February 24, 2020 Reading Time: 9 minutes
Reading Time: 9 min read
Image Credits: Centers for Disease Control/ Unsplash
Since the first reported case of the coronavirus outbreak in December 2019, the outbreak has in a matter of weeks proliferated from a handful of cases to more than 75,000, reaching four continents.1 This epidemic has caused widespread panic and a rallying cry from the World Health Organisation for a global effort to curb the spread of the virus.
This Policy Brief will aim to discuss some of the impacts the virus could have on the Chinese economy, the world’s foremost manufacturing and trade hub, and by extension the repercussions the outbreak may have on Sri Lanka and others. In addition, this article will also argue that countries should be cautious in their approach containment efforts without resorting to reactionary policies that either endangers other pre-existing public health concerns or engage in discriminatory policies against China and its citizens.
The Wuhan Coronavirus outbreak is the latest epidemic that has led various public officials and experts across borders scrambling to contain a lethal threat to global community health. As of the latest figures reported, the total number of casualties attributed to the Novel Coronavirus has eclipsed the SARS epidemic (774 deaths), which broke out from 2002 to 2005 with the latest mortality figures reported up to 1,383 cases.2 While it is paramount that governments across the world as directed by the World Health Organization step up its cooperation efforts to combat and contain the virus, it is also crucial that once the crisis is contained governments should look to address some of the structural issues that have proven to be enabling factors in the spread of similar Public Health Emergencies of International Concern.
During colonisation efforts of the New World in the sixteenth-century, diseases such as smallpox, measles, and other similar pathogens took weeks, if not months to reach their destination. Fast forward to the current milieu, international jet travel has ensured that viruses can reach any country or continent within seventy-two hours.3 Furthermore, it has been demonstrated that with previous epidemics such as SARS that societies and governments have not paid enough attention to some of the problems that arise from dense urbanisation, livestock management, and other regulatory matters. Rapid industrialisation and urbanisation that societies often prioritise over ecological, health, and safety concerns often can lead to incurring larger economic costs in the long run when critical public health emergencies such as the Coronavirus break out.
Source: John Hopkins Center for Systems Science and Engineering (CSSE)
Note: As of 20 February 2020- Mainland China, 75,727 cases; Hong Kong, 65 cases; Singapore, 84 cases; Thailand, 35 cases; South Korea, 82 cases; Japan, 84 cases; Malaysia, 22 cases; Taiwan, 24 cases; Germany, 16 cases; Australia, 15 cases; Vietnam, 16 cases; US, 15 cases; France, 12 cases; Macau, 10 cases; UAE, 9 cases; UK, 9 cases; Canada, 8 cases; Italy, 3 cases; Philippines, 3 cases; India, 3 cases; Russia, 2 cases; Spain, 2 cases; Nepal, 1 case; Cambodia, 1 case; Belgium, 1 case; Finland, 1 case; Sweden, 1 case; Egypt, 1 case; Sri Lanka, 1 case.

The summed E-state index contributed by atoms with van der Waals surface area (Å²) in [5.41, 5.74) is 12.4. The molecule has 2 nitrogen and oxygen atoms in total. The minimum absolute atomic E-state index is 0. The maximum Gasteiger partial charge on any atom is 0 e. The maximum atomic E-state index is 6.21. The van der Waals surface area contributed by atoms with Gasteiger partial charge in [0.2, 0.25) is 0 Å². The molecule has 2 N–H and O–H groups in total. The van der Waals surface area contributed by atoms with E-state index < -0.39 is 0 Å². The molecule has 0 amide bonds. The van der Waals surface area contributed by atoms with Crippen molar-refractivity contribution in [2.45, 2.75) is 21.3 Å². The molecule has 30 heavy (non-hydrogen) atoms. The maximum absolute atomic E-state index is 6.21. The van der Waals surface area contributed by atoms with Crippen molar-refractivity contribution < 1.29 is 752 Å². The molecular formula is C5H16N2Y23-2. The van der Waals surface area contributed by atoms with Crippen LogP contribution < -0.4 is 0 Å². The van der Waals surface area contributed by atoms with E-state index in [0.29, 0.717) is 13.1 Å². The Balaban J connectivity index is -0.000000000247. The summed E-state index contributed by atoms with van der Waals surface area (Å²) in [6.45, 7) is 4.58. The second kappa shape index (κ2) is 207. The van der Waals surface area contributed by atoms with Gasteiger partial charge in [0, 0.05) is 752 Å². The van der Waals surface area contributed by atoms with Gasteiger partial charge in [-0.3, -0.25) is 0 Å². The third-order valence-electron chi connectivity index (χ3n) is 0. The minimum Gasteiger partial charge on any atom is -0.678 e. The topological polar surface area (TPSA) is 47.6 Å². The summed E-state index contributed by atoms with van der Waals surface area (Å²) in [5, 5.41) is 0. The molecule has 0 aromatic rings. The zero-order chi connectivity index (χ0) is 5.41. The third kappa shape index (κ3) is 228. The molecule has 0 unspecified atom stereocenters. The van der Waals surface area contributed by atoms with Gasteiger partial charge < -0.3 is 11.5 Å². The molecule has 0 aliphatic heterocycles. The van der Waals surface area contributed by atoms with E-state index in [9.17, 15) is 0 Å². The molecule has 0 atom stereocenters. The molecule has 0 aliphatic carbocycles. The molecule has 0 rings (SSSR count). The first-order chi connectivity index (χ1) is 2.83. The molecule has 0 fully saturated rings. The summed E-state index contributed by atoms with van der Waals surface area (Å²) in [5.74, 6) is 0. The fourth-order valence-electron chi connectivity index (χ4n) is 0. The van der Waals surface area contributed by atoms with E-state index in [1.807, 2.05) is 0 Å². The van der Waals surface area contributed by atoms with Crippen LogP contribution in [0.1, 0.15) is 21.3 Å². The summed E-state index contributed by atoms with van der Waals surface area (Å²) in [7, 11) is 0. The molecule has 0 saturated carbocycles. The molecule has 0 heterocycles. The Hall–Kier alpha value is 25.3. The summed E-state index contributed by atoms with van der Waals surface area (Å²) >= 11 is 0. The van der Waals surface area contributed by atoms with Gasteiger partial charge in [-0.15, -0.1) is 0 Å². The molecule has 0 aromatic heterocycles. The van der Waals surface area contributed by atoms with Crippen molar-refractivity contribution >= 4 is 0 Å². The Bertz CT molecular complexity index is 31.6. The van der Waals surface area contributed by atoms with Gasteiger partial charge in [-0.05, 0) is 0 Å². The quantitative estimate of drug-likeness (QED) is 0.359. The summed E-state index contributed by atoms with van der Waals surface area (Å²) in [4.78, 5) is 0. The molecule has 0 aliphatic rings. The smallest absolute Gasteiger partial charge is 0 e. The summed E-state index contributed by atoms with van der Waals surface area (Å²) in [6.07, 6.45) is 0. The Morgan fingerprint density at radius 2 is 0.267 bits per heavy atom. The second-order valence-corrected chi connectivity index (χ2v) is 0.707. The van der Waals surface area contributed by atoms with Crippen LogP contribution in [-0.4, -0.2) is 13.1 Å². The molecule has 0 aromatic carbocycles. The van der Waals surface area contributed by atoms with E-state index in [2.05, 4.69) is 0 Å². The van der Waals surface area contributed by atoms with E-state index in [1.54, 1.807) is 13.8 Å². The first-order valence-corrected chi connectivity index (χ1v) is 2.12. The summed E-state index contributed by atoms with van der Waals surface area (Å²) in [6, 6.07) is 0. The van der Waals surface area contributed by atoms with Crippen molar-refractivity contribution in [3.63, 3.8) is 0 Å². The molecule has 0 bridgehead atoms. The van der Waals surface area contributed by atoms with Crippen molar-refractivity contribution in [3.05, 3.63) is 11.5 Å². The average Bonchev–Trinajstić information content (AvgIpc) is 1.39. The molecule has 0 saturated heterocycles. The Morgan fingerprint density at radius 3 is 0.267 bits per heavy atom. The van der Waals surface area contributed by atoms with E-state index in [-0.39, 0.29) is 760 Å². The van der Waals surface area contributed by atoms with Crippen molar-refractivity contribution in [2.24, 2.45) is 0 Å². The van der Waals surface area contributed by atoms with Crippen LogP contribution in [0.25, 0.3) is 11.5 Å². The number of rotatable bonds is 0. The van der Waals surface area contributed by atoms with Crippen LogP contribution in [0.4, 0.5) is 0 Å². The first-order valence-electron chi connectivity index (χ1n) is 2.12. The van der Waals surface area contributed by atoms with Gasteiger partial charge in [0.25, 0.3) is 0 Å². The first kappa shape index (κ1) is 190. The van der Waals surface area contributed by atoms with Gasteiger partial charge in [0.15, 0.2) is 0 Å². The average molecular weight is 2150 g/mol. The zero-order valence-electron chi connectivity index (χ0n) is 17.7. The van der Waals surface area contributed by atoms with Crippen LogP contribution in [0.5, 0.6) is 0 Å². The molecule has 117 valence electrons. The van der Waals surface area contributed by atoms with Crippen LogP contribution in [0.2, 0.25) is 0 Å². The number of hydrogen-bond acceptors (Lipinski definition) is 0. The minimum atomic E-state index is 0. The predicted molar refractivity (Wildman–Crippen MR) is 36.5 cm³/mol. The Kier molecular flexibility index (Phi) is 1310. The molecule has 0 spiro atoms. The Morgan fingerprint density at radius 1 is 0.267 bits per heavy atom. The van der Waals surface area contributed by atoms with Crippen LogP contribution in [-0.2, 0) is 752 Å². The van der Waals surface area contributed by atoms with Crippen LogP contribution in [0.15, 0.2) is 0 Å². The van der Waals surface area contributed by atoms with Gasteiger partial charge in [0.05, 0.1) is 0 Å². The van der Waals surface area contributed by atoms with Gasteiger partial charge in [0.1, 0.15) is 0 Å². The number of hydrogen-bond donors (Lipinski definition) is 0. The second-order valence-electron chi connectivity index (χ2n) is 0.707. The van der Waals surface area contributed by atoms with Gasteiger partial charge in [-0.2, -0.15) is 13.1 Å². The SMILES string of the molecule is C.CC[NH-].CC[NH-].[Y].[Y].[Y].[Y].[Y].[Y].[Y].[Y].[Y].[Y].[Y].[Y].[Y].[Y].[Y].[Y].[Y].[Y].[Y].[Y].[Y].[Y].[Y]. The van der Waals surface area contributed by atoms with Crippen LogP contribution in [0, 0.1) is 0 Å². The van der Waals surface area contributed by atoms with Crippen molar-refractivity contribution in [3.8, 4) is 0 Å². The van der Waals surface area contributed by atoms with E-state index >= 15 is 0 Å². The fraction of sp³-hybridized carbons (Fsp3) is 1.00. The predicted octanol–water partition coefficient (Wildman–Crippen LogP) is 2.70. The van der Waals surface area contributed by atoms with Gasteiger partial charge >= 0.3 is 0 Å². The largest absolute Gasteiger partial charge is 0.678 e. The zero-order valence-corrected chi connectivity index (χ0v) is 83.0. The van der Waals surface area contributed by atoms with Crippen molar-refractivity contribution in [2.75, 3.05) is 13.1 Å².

During the Severe Acute Respiratory Syndrome (SARS) outbreak in 2003, China was perhaps only at its midpoint within its economic revolution in becoming the preeminent hub for global manufacturing. At the time of the Coronavirus outbreak in December 2019, nearly a decade had passed since China cemented its position as the second-largest economy in the world eclipsing Japan in 2010.4 Recent figures estimate the Chinese GDP for 2019 at $13.6tn (£10.4tn) (compared with $20.5tn for the US).5 China’s growth strategy was centralised on its successes in achieving primacy in global trade. China has become the key destination for various global supply chains that transport various components, and raw material to the numerous industrial landscapes manufacturing a range of commodities that are then in turn shipped to all parts of the world.
Figure 1: Annual Economic Growth Rate (GDP) for China, US and World (1989-2019)
Source: IMF World Economic Outlook Database [Accessed 13 February 2020]
The location of the outbreak is particularly notable as Wuhan, a city of about 11 million residents is a large industrial base with deep ties to the automotive industry in particular and has long been a top destination for foreign firms. In addition, the city boasts world-class universities, scientific and research facilities.6 Taking into account all these factors, it is more than reasonable to assume that the outbreak will have a considerable economic impact not only on the city of Wuhan but to many of the firms, and investors residing outside of China that have deep linkages to this city. Furthermore, even prior to this crisis there were major concerns regarding the slowdown of the Chinese economy in general. China’s growth rate for 2019 hovered around 6% which remains the lowest recorded percentage in almost thirty years.7 The expectation from numerous analysts is that barring any major developments, China’s growth rate is bound to slow down further in 2020. A post virus mega stimulus package by the Chinese government may be able to weather this economic uncertainty, but a number of structural issues present in the Chinese economy such as bad debts in the form of non-performing loans which grew 10% during the first half of 2019 to 2.24 trillion yuan ($313 billion), and stagnating state-run industries may prevent a full recovery in the short run.8